Assuming we're going to continue this discussion without allowing Brightnoon to derail it (we accept you don't believe it but we're not here to prove anything to you), I thought I'd bring up the subject of the emerging economies and the Third World and how they intend to argue environmental ethics and justice.
An article in today's Times of India reveals how they're going to focus on "carbon space" in conjunction with presenting the West's profligate energy use as a plague of gluttony and greed for which they, and the Third Worlders, are paying the price. It's a clever but apparently effective tactic to draw the Third World into their fold, leaving the West isolated. Here is the thrust of the argument:
"If the current fleet of 25-40 million gas-guzzling sport utility vehicles (SUVs) in the United States were to shift to more fuel-efficient cars such as those available in Europe, more than 1.6 billion people in the world currently living in the dark can be provided electrification without any increase in the levels of greenhouse gases that lead to climate change.
"Phasing out the oversized, power-packed SUVs, considered the hallmark of a Midwestern dream in the US, would reduce global emissions by a whopping 36 million tonnes of carbon dioxide annually, according to the World Bank's yet-to-be-released World Development Report 2009.
"This is only one example of the "duplicity" of the industrialized nations that the WDR highlights to prove that "carbon space" is inequitably powering the luxurious lifestyles of the rich at the cost of the poorer nations. Carbon space is an individual's or a country's share of greenhouse gas emissions in the atmosphere.
"The report, the draft overview of which was seen by TOI, now points out that the 1 billion people living in the high income countries are using 63% more carbon space than is their fair share on a per capita basis if one were to analyze the emissions since 1990.
"India, for decades, has demanded at the UN climate negotiations that it must be given a greater 'carbon space' in the atmosphere to allow its 600 million poor access to electricity. The industrialized nations have argued that if India grows and powers its poor, the already limited space left in the atmosphere to spew out GHG gases would lead to irreversible and dangerous climate change."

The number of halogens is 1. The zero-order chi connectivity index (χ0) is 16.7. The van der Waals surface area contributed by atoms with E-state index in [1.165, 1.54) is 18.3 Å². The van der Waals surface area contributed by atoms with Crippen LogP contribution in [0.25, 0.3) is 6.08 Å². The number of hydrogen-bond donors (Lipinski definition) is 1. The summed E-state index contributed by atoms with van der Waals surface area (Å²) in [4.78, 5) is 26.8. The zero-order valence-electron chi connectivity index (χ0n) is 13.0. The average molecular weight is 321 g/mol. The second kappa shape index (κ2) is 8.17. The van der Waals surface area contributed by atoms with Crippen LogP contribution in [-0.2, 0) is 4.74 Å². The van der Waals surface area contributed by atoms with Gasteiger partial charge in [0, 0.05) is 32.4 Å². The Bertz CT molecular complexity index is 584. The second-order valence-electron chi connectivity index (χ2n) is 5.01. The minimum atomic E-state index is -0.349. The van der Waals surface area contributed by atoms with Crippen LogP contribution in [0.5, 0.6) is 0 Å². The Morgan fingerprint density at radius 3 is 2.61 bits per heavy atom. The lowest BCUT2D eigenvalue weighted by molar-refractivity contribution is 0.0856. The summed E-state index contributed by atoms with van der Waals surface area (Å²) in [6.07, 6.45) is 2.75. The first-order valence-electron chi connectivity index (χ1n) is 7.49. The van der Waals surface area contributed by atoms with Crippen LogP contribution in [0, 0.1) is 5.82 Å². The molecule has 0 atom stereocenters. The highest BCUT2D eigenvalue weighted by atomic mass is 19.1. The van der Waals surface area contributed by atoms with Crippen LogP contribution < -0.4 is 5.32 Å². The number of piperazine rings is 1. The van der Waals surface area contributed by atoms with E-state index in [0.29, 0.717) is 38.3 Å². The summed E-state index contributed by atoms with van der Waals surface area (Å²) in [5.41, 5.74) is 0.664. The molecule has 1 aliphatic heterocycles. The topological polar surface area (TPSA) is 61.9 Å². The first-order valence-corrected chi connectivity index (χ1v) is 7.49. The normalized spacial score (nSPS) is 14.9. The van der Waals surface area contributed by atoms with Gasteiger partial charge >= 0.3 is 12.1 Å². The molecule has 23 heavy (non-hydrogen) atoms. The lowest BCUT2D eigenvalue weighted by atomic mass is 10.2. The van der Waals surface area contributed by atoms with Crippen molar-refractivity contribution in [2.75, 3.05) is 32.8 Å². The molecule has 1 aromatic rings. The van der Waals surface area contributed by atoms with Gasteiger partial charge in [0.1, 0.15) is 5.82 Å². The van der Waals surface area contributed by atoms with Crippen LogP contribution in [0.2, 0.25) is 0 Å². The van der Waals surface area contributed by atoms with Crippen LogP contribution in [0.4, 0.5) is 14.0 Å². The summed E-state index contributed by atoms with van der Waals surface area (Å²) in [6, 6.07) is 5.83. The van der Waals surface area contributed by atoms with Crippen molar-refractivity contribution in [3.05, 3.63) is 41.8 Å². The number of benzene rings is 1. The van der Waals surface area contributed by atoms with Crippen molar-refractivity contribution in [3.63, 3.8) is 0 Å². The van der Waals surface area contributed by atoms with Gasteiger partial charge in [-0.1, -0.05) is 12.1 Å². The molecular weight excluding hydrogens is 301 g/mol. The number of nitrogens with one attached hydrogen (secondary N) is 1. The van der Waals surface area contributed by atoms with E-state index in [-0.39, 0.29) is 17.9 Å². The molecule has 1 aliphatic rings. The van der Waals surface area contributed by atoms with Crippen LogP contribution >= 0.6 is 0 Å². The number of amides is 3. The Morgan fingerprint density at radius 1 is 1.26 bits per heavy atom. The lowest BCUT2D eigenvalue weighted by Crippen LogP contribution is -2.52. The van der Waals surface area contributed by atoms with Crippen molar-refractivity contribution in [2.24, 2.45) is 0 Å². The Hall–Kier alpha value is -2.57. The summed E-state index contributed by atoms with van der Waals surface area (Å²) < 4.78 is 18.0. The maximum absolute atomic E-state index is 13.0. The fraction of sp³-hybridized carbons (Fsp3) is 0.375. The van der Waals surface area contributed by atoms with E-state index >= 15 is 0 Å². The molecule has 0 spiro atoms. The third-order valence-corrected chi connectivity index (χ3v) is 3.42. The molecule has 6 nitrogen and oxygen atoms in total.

What India is planning is to take our cherished Western ideals of fairness and equity and club us over the head with them. Instead of vague promises of such and such a percentage reduction in emissions by this date or that, the Indians are shifting the focus to "carbon space."
The Indians are relying on two studies released this year that have identified the amount of carbon dioxide the earth's atmosphere can handle before triggering unacceptable warming (the 2 degree target). They looked at pre-industrial levels, how much has been added since and then worked out a remarkably specific estimate for the permissible balance.
Once you've reached that point the only question remains who gets how much of the remaining capacity? The Indians want to fix quotas. And they want it done on a per capita basis. The snag is that would require the West to implement an immediate, 63% carbon emissions reduction.
The worst part of India's argument (for us anyway) is that it doesn't seek redress for emissions imbalances of the past. They can point to our greed and gluttony instead to reinforce their argument for a per capita allocation of the remaining "carbon space."
Here's the rub. I know, you know and the Indians along with everyone else knows that the West isn't willing to shut down tomorrow to achieve the identified 63% emissions cuts. So, how do we respond?
Can we ethically claim that we need those SUVs to fetch our groceries? Can we ignore them and maintain that we must continue to have a superior claim to the remaining carbon space? Do we fall back on might is right?
It strikes me that there are a few arguments available to the West. One is to tell India (and China) that it bears responsibility for the inevitable effects of its 1.3-billiion strong overpopulation. Another might be to argue that, if they won't see it our way on overpopulation, quotas ought to be allocated taking into account several factors, including each nation's landmass. Living in an enormously underpopulated country like Canada, that last one has an obvious appeal.
But in all seriousness, this climate change debate may force us to devise a new philosophy for how we all shall interact in the future.
---------- Post added at 09:19 AM ---------- Previous post was at 08:44 AM ----------
Kennethamy, nobody is talking about a return to horsedrawn anything. You're setting up straw men to show you can knock them down. Anything serious to say?